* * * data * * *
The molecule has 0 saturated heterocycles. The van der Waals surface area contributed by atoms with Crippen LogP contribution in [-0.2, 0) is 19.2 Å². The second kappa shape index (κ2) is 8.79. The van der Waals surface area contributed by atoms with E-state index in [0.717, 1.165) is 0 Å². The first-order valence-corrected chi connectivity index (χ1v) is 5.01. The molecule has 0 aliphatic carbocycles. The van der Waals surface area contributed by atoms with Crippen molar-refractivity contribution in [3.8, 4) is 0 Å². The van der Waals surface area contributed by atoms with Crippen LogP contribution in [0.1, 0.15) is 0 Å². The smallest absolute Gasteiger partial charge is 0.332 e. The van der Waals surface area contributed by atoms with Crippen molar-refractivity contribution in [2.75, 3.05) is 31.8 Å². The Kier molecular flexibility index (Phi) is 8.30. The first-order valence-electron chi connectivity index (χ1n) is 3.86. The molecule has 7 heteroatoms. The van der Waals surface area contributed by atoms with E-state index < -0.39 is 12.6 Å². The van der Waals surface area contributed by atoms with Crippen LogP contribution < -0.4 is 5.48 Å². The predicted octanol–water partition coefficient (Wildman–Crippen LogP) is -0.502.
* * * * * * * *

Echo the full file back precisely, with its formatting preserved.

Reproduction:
The molecule has 0 saturated heterocycles. The van der Waals surface area contributed by atoms with Crippen LogP contribution in [-0.2, 0) is 19.2 Å². The second kappa shape index (κ2) is 8.79. The van der Waals surface area contributed by atoms with E-state index in [0.717, 1.165) is 0 Å². The first-order valence-corrected chi connectivity index (χ1v) is 5.01. The molecule has 0 aliphatic carbocycles. The van der Waals surface area contributed by atoms with Crippen molar-refractivity contribution in [3.8, 4) is 0 Å². The van der Waals surface area contributed by atoms with Crippen LogP contribution in [0.1, 0.15) is 0 Å². The smallest absolute Gasteiger partial charge is 0.332 e. The van der Waals surface area contributed by atoms with Crippen molar-refractivity contribution in [2.75, 3.05) is 31.8 Å². The Kier molecular flexibility index (Phi) is 8.30. The first-order valence-electron chi connectivity index (χ1n) is 3.86. The molecule has 7 heteroatoms. The van der Waals surface area contributed by atoms with E-state index < -0.39 is 12.6 Å². The van der Waals surface area contributed by atoms with Crippen LogP contribution < -0.4 is 5.48 Å². The predicted octanol–water partition coefficient (Wildman–Crippen LogP) is -0.502.